Who owns Q?
Q is owned and operated by a charitable trust on behalf of the artists and audiences of Auckland. Q was built thanks to more than a decade of effort from the performing arts community and leading citizens. Auckland Council, Foundation North, Lotteries Grants Board and private donors paid for Q to be built.
Can I still donate?
Yes! As a charitable organisation, we appreciate all contributions to help us support the Auckland arts community. Every dollar, even the ones over our target, help to strengthen the foundations we’ve already laid. All donations over $5 are eligible for a tax credit. You will be sent a receipt automatically after you donate.
What about a loan?
Q is a charitable trust without deep pockets. We don’t generate the surpluses that would allow us to service a loan.
What about Creative New Zealand?
CNZ has never funded Q’s core operations and as a venue we aren’t eligible for much of their emergency funding package.
What about other funders? We’re looking into all possible funding avenues but are unlikely to have access to funds before the end of 2020.
What about Auckland Council?Auckland Council are our major funding partner and they continue to stand alongside Q with financial and other support, but they cannot do it all – especially in the current crisis.
What about the government wage subsidy?
Q has accessed that for our people but it is only a subsidy, finishes in August and doesn’t address the other costs of keeping the building going until we are able to fully reopen.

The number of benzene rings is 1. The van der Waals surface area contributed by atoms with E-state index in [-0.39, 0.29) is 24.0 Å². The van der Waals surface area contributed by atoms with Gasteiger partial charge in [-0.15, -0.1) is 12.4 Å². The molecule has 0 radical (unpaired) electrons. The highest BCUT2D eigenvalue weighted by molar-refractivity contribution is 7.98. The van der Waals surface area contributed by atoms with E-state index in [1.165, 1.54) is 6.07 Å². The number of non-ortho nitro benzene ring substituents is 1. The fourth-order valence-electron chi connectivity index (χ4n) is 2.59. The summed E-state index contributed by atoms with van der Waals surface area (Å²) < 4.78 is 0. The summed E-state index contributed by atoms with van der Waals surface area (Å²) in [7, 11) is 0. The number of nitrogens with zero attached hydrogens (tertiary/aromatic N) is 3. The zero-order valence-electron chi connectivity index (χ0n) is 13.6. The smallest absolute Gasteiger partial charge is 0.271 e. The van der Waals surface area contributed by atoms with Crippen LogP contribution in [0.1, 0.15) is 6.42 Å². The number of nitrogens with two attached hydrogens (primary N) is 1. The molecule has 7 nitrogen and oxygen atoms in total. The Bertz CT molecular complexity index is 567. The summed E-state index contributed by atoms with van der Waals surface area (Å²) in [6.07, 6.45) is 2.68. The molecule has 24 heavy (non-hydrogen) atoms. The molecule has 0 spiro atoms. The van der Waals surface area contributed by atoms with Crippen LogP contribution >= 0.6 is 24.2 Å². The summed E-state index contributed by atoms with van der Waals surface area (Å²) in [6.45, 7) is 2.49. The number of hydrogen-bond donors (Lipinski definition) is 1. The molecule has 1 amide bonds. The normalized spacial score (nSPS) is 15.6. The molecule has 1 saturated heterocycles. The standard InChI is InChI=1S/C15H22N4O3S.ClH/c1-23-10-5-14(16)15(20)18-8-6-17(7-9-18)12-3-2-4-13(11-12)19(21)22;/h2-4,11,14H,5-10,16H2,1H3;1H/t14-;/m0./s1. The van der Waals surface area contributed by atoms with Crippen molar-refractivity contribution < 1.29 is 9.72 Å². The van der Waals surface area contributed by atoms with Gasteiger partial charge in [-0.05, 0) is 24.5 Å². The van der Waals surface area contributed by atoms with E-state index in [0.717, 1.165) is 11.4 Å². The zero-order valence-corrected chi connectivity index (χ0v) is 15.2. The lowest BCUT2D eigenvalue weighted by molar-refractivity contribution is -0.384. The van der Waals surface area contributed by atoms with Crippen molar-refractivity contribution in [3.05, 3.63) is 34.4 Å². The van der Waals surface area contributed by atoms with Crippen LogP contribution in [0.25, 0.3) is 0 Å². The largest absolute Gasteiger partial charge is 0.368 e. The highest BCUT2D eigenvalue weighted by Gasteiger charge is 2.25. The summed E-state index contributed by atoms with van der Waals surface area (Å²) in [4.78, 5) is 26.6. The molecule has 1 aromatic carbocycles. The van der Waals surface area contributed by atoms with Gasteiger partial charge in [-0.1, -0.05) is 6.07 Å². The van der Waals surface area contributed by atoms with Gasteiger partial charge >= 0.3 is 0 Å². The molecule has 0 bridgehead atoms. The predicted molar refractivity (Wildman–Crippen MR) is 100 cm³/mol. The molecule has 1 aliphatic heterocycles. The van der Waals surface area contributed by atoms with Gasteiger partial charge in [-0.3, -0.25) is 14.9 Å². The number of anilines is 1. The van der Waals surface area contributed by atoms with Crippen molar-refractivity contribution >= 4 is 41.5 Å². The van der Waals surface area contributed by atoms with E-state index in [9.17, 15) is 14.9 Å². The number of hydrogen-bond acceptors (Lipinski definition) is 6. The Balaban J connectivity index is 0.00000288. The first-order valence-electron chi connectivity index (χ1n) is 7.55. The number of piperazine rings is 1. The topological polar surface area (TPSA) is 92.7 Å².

Can’t you just turn off the lights, lock the doors and stop the costs?
We have already wound back costs dramatically but there are expenses we can’t turn off like insurances, maintenance and other overheads. We have significantly reduced our staff costs but although we’re closed for performances we still have work to do. It takes anywhere from 6 to 18 months to book and plan a season of performances with contracting, ticketing, marketing, technical management all essential functions that can’t be turned on at short notice.
What will Q be doing for the rest of 2020?
We may be able to stage some events but mostly we will be preparing for our 2021 season. The coming months will be an opportunity to consider what changes we need to make to Q in a post COVID-19 world.
What does the future look like for Q?
We hope to be able to reopen fully in early 2021 when we have a great programme of work lined up. In a world where there will be far fewer international artists visiting Aotearoa, Q will be more vital than ever. Until then, we are preparing to re-open stronger and stage some work that is appropriate under the unique operating conditions of a post-lockdown economy.
Why is Q so important?
Q is more than just a venue. We’re a home for multiple arts festivals, theatre and dance companies as well as independent artists. The need for Q was identified after more than a decade of studies dating back to the closure of the Watershed Theatre in the mid 1990s. The flexibility of our spaces makes them exciting and their sizes are right for local artists. Our bar and café make us a meeting place for artists and audiences. Our programme and audiences reflect the rich diversity of Tāmaki Makaurau.
Would it matter if Q closed permanently?
Dozens of arts companies and hundreds of artists would be negatively impacted if Q had to close permanently. There is nowhere else quite like Q for audiences to go in Auckland. Amongst other things, this period of lockdown has reminded us of the power of collaboration and our deep human need for connection with others. Q makes our city a better place to live.